Mandelin, AM, Homan, PJ, Shaffer, AM, Cuda, CM, Dominguez, ST, Bacalao, E, Carns, M, Hinchcliff, M, Lee, J, Aren, K, Thakrar, A, Montgomery, AB, Bridges, SL, Bathon, JM, Atkinson, JP, Fox, DA, Matteson, EL, Buckley, CD, Pitzalis, C, Parks, D, Hughes, LB, Geraldino-Pardilla, L, Ike, R, Phillips, K, Wright, K, Filer, A, Kelly, S, Ruderman, EM, Morgan, V, Abdala-Valencia, H, Misharin, AV, Budinger, GS, Bartom, ET, Pope, RM, Perlman, H & Winter, DR 2018, 'Transcriptional Profiling of Synovial Macrophages Using Minimally Invasive Ultrasound-Guided Synovial Biopsies in Rheumatoid Arthritis', Arthritis and Rheumatology, vol. 70, no. 6, pp. 841-854. https://doi.org/10.1002/art.40453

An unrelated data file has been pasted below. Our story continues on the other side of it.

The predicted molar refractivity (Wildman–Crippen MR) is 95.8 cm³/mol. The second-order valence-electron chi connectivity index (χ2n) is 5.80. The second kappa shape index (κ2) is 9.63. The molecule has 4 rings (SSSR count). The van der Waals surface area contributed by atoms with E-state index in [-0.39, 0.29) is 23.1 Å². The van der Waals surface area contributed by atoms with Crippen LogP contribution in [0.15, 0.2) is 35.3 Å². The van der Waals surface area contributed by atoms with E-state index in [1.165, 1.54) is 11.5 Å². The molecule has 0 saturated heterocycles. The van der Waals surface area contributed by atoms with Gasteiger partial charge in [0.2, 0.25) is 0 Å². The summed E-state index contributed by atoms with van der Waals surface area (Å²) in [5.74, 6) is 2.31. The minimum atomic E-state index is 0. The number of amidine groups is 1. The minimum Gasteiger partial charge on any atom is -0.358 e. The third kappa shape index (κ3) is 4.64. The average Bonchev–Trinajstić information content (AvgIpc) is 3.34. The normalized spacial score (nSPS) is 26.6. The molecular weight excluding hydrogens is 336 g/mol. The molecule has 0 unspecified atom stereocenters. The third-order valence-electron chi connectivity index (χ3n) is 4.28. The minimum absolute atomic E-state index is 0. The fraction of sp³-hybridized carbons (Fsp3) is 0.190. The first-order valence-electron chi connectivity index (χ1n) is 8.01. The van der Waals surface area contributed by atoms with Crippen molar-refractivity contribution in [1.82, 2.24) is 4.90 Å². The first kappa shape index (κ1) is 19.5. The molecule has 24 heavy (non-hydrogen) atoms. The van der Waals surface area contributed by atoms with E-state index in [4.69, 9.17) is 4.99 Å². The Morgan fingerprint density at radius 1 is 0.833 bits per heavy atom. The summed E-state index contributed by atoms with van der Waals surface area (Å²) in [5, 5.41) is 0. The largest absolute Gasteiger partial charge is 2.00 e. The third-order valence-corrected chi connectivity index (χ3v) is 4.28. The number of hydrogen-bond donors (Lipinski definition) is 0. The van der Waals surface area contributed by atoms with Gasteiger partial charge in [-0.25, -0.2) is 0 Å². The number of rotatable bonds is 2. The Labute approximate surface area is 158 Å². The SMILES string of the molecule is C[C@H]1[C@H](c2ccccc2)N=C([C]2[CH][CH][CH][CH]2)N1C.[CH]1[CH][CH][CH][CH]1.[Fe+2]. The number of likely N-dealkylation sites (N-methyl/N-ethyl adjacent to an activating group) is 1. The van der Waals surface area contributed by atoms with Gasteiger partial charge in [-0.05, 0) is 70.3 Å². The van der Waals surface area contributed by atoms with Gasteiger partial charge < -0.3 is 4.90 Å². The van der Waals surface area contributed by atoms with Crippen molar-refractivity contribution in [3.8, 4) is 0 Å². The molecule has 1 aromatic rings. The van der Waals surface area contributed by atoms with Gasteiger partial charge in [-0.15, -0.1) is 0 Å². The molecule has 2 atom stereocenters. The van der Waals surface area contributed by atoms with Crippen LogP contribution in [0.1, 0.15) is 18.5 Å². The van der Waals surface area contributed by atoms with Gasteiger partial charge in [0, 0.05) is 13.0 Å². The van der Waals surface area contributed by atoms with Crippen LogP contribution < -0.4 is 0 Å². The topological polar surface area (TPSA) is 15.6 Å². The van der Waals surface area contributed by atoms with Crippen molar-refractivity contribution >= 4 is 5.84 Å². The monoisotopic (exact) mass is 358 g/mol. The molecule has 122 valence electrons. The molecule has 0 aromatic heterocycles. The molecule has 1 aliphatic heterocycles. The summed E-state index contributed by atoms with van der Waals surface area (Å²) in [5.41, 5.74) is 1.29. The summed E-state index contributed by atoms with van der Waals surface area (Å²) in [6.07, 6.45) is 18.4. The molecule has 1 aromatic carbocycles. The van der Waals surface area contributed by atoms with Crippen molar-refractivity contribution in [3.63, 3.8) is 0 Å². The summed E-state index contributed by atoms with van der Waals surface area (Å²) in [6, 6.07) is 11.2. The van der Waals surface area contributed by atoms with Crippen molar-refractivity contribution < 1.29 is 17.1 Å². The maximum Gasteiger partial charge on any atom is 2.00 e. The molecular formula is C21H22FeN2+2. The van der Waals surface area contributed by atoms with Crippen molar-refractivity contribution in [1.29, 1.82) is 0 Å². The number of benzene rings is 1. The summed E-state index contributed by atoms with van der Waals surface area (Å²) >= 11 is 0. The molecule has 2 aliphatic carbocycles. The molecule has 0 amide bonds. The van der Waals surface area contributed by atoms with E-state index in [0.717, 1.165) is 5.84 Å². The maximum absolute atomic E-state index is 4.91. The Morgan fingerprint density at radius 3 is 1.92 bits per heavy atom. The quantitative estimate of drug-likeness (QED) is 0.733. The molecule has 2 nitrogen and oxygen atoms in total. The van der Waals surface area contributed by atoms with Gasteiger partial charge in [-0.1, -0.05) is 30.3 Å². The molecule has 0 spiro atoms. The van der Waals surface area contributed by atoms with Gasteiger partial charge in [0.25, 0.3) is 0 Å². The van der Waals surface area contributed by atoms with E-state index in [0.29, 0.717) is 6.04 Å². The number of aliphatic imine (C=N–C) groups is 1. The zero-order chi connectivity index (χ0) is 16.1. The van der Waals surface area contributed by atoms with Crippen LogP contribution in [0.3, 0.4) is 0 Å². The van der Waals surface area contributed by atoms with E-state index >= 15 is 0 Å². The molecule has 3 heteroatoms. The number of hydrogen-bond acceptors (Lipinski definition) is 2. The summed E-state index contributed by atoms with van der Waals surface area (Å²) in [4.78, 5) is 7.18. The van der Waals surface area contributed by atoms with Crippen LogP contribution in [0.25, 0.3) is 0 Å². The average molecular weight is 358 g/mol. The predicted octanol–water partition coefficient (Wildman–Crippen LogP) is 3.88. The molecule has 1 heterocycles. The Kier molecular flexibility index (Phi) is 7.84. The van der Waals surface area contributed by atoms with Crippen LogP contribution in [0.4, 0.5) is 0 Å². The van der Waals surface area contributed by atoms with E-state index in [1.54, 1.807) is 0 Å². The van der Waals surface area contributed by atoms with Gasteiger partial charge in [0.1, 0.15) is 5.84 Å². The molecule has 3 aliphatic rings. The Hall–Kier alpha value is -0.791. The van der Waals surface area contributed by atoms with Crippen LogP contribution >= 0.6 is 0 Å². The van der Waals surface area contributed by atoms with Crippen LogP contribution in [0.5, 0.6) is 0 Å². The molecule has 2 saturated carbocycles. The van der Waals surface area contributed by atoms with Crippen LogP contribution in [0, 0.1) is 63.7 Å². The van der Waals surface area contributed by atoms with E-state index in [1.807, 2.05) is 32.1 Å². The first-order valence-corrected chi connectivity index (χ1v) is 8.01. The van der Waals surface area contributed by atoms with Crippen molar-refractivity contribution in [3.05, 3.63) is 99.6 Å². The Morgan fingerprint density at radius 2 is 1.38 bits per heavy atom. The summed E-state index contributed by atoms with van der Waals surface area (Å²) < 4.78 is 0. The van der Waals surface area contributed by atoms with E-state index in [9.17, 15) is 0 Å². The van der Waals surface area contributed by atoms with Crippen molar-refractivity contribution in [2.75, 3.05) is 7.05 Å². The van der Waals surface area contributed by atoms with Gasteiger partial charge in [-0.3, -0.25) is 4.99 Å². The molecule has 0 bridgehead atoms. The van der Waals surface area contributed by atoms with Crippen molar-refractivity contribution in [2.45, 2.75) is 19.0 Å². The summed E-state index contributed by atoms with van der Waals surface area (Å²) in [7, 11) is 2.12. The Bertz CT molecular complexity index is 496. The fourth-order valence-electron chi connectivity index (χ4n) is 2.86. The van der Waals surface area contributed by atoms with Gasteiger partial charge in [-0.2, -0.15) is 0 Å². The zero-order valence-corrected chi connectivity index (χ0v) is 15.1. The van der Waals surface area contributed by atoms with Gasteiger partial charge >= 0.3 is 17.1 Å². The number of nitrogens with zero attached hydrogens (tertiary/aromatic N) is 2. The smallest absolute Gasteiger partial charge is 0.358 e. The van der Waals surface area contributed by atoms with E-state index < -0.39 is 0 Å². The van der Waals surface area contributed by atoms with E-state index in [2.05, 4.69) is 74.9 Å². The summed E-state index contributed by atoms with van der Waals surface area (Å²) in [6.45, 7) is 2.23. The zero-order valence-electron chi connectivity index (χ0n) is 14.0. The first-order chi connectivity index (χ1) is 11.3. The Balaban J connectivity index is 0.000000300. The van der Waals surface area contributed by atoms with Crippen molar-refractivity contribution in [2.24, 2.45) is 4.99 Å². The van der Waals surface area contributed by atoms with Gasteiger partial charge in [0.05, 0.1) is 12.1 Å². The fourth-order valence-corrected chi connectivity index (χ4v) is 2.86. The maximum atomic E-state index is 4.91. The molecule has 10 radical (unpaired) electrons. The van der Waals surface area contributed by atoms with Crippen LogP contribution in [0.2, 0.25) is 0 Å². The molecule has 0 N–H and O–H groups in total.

Mandelin, Arthur M. ; Homan, Philip J. ; Shaffer, Alexander M. ; Cuda, Carla M. ; Dominguez, Salina T. ; Bacalao, Emily ; Carns, Mary ; Hinchcliff, Monique ; Lee, Jungwha ; Aren, Kathleen ; Thakrar, Anjali ; Montgomery, Anna B. ; Bridges, S. Louis ; Bathon, Joan M. ; Atkinson, John P. ; Fox, David A. ; Matteson, Eric Lawrence ; Buckley, Christopher D. ; Pitzalis, Costantino ; Parks, Deborah ; Hughes, Laura B. ; Geraldino-Pardilla, Laura ; Ike, Robert ; Phillips, Kristine ; Wright, Kerry ; Filer, Andrew ; Kelly, Stephen ; Ruderman, Eric M. ; Morgan, Vince ; Abdala-Valencia, Hiam ; Misharin, Alexander V. ; Budinger, G. Scott ; Bartom, Elizabeth T. ; Pope, Richard M. ; Perlman, Harris ; Winter, Deborah R. / Transcriptional Profiling of Synovial Macrophages Using Minimally Invasive Ultrasound-Guided Synovial Biopsies in Rheumatoid Arthritis. In: Arthritis and Rheumatology. 2018 ; Vol. 70, No. 6. pp. 841-854.